Justice Thomas on interpreting the Constitution
Excerpts from his Wriston Lecture:
"As important as our Constitution is, there is no one accepted way of interpreting it. Indeed, for some commentators, it seems that if they like or prefer a particular policy or conduct, then it must be constitutional; while the policies that they do not prefer or like are unconstitutional. Obviously, this approach cannot be right. ... Those who think this way often seem to believe that since this is the way they themselves think, everyone must be doing the same thing. In this sense, legal realism morphs into legal cynicism. Certainly this is no way to run a railroad, not to mention interpret the Constitution. . . .
Let me put it this way; there are really only two ways to interpret the Constitution -- try to discern as best we can what the framers intended or make it up. No matter how ingenious, imaginative or artfully put, unless interpretive methodologies are tied to the original intent of the framers, they have no more basis in the Constitution than the latest football scores. To be sure, even the most conscientious effort to adhere to the original intent of the framers of our Constitution is flawed, as all methodologies and human institutions are; but at least originalism has the advantage of being legitimate and, I might add, impartial."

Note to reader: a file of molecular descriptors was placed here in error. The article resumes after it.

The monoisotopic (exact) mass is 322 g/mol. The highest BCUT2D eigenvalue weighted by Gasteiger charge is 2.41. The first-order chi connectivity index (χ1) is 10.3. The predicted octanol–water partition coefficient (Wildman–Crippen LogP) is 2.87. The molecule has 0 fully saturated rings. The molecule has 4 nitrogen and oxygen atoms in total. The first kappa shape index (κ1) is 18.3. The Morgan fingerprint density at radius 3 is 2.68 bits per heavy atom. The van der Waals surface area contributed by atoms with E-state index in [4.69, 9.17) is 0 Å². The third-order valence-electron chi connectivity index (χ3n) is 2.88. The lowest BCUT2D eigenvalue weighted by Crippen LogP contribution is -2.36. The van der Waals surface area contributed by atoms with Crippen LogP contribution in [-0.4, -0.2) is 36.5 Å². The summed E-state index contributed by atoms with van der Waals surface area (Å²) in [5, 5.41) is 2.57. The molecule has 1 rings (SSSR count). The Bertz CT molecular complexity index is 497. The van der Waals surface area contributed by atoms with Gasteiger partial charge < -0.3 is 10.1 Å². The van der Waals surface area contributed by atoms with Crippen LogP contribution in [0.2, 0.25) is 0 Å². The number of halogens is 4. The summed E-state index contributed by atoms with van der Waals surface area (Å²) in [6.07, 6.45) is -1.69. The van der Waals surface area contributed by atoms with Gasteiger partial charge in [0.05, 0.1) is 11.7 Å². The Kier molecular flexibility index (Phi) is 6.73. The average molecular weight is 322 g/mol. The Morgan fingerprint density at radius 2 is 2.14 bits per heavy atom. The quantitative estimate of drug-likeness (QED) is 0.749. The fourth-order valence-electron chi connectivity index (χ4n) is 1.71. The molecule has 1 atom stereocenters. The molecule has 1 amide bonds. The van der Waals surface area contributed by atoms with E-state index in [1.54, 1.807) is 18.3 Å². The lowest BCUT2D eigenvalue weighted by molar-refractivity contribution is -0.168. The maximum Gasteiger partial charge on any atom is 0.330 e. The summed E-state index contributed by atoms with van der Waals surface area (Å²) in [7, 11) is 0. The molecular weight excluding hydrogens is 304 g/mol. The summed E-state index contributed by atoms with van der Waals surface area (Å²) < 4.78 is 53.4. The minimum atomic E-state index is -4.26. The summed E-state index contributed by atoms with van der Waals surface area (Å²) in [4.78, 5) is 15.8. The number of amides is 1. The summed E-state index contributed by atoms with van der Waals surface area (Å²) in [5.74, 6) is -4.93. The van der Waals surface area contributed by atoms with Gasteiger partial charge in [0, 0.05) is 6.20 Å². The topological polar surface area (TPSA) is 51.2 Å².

Well put. Makes me again wish that he'd ask questions during oral argument. He has a good voice, a sharp mind, and a way with words.
I find it encouraging that the Court is taking interpretative methodology seriously. Textualism (the words are the key, some some unwritten intent) vs. original intent (of the Framers who wrote) vs. original public understanding (of Americans at large who ratified) vs. pragmatism (figure out what the Framers intended to design and construe so as to accomplish that end... which tends to morph into figure out how I would have designed it and so construe it). At least there's serious discussion. Until about a decade ago, courts just, bluntly, made this ___ up as they went along, throwing in a few quotes from the Framers as window dressing.